Composer and band leader Ayn Inserto's path leading to the release of the marvelous Home Away From Home
is actually circular. Italian trombonist Massimo Morganti
was studying at Berklee, when he heard a performance of Inserto's orchestra featuring tenor saxophonist George Garzone
and trombonist Bob Brookmeyer
(with whom she studied for two years as her mentor). Returning to Italy, he decided to create a similar orchestra the Colours Jazz Orchestra, in 2002 which ultimately put out Nineteen Plus One
featuring Kenny Wheeler
A few years later, Morganti invited Inserto for a series of workshops with the Colours Orchestra. For whatever reason, a strong bond was formed, resulting in the set of pieces on the album at hand. While Morganti does write and arrange music for Colours, he many times arranges for guest composers to work with the band, but Inserto somehow feels especially connected.
Anyone familiar with Brookmeyer's arranging style will hear his influence on Inserto, but she definitely is her own person. A taut energy that runs through every measure gives the music a lean, light quality even during the densest passages. Her music has a power which sweeps everything along with it, but this power is that of an orchestra, and is quite different than that, say, of John Fedchock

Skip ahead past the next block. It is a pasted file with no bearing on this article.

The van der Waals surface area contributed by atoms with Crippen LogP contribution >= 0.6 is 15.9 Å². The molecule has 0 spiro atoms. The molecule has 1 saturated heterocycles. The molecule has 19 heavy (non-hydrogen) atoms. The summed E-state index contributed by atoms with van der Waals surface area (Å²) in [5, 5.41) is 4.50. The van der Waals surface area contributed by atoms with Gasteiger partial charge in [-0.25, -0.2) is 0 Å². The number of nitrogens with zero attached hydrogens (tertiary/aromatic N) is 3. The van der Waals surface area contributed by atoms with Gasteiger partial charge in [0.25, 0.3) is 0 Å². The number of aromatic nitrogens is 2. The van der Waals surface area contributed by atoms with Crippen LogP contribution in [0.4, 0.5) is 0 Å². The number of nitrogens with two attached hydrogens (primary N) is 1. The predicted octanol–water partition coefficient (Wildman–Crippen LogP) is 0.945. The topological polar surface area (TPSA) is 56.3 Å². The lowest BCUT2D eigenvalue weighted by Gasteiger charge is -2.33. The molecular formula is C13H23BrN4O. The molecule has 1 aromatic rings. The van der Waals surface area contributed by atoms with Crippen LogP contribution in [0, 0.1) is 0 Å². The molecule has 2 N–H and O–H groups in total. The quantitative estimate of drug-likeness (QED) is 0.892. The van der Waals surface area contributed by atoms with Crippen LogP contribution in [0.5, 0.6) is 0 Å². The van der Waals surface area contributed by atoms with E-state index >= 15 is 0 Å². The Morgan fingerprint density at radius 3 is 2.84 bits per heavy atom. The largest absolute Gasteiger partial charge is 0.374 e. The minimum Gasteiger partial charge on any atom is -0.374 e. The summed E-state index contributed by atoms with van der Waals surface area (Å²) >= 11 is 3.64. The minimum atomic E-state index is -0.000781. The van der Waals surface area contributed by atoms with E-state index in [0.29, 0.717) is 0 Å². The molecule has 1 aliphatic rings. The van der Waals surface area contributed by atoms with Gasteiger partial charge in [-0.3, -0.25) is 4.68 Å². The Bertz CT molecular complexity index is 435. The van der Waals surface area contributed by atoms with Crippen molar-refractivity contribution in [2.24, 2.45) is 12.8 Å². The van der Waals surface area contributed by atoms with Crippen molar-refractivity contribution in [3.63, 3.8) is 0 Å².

, which is unapologetically a big band.
Comparing the compositions on Home Away From Home
with those on Inserto's own orchestra's 2009 album Muse
show a identifiable stylistic connection. But there is something special going here with Morganti and the Colours Orchestra that is hard to pin down. Perhaps it has something to do with the orchestra's Italian heritage that connects with litheness of Inserto's music, which, however, sounds almost nothing, except for some little touches here and there, like the soundtrack of Il Postino
that oozes Italy.
In any case, the seven tracks presented here are individually superb, both in conception and performance. "La Danza Infinita," which is the longest track and the centerpiece of the album, is aurally ravishing, sadly beautiful or perhaps beautifully sad, with its deep emotion captured by Morganti's superb solo which starts about half-way through.
Leading up that, the opening track, "You're Leaving? But I Just Got Here" could not be more different, entering on cat's paws (or is it panther's paws?). Playful, but powerful, this crystalline music is sharply played by the band. On the other side of "Danza" is "Down A Rabbit Hole," which has such tightly controlled energy as to be hair-raising.
When all is said and done Inserto has an original voice, and her personality comes through regardless the particular style of any specific composition. When matched with the Colours Orchestra, the result is almost overwhelming. Bravissimo!